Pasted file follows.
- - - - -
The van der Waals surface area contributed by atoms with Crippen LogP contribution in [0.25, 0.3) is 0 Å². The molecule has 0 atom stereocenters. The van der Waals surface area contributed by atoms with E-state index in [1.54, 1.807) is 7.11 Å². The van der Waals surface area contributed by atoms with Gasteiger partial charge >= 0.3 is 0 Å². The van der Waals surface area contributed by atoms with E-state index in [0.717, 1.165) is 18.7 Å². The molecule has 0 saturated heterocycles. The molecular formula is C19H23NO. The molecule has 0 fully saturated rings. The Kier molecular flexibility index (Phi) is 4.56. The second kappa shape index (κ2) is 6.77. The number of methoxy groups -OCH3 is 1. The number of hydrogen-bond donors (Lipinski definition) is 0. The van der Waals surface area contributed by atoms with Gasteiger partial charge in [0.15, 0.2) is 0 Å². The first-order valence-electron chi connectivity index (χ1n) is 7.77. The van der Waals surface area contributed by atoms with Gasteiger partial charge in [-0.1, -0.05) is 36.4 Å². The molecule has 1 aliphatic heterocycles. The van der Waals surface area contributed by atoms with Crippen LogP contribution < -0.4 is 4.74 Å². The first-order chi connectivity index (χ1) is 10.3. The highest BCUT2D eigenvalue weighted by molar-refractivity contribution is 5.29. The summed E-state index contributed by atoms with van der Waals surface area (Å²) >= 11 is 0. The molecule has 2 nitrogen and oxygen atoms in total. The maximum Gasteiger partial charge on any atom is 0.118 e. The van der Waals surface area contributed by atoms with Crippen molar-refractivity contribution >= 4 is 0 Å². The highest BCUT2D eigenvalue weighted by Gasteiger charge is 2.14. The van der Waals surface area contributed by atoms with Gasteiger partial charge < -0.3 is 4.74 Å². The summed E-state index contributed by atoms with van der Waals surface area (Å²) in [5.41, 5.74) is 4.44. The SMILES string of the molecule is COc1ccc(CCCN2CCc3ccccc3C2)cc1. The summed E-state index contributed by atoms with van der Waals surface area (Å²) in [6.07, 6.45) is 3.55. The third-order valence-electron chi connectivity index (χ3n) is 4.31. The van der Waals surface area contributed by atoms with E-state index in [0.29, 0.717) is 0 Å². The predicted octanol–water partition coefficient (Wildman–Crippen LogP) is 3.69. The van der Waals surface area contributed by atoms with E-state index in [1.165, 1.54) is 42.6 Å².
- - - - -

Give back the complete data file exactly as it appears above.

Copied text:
The van der Waals surface area contributed by atoms with Crippen LogP contribution in [0.25, 0.3) is 0 Å². The molecule has 0 atom stereocenters. The van der Waals surface area contributed by atoms with E-state index in [1.54, 1.807) is 7.11 Å². The van der Waals surface area contributed by atoms with Gasteiger partial charge >= 0.3 is 0 Å². The van der Waals surface area contributed by atoms with E-state index in [0.717, 1.165) is 18.7 Å². The molecule has 0 saturated heterocycles. The molecular formula is C19H23NO. The molecule has 0 fully saturated rings. The Kier molecular flexibility index (Phi) is 4.56. The second kappa shape index (κ2) is 6.77. The number of methoxy groups -OCH3 is 1. The number of hydrogen-bond donors (Lipinski definition) is 0. The van der Waals surface area contributed by atoms with Gasteiger partial charge in [0.15, 0.2) is 0 Å². The first-order valence-electron chi connectivity index (χ1n) is 7.77. The van der Waals surface area contributed by atoms with Gasteiger partial charge in [-0.1, -0.05) is 36.4 Å². The molecule has 1 aliphatic heterocycles. The van der Waals surface area contributed by atoms with Crippen LogP contribution < -0.4 is 4.74 Å². The first-order chi connectivity index (χ1) is 10.3. The highest BCUT2D eigenvalue weighted by molar-refractivity contribution is 5.29. The summed E-state index contributed by atoms with van der Waals surface area (Å²) >= 11 is 0. The molecule has 2 nitrogen and oxygen atoms in total. The maximum Gasteiger partial charge on any atom is 0.118 e. The van der Waals surface area contributed by atoms with Crippen molar-refractivity contribution >= 4 is 0 Å². The highest BCUT2D eigenvalue weighted by Gasteiger charge is 2.14. The van der Waals surface area contributed by atoms with Gasteiger partial charge < -0.3 is 4.74 Å². The summed E-state index contributed by atoms with van der Waals surface area (Å²) in [5.41, 5.74) is 4.44. The SMILES string of the molecule is COc1ccc(CCCN2CCc3ccccc3C2)cc1. The summed E-state index contributed by atoms with van der Waals surface area (Å²) in [6.07, 6.45) is 3.55. The third-order valence-electron chi connectivity index (χ3n) is 4.31. The van der Waals surface area contributed by atoms with E-state index in [0.29, 0.717) is 0 Å². The predicted octanol–water partition coefficient (Wildman–Crippen LogP) is 3.69. The van der Waals surface area contributed by atoms with E-state index in [1.165, 1.54) is 42.6 Å².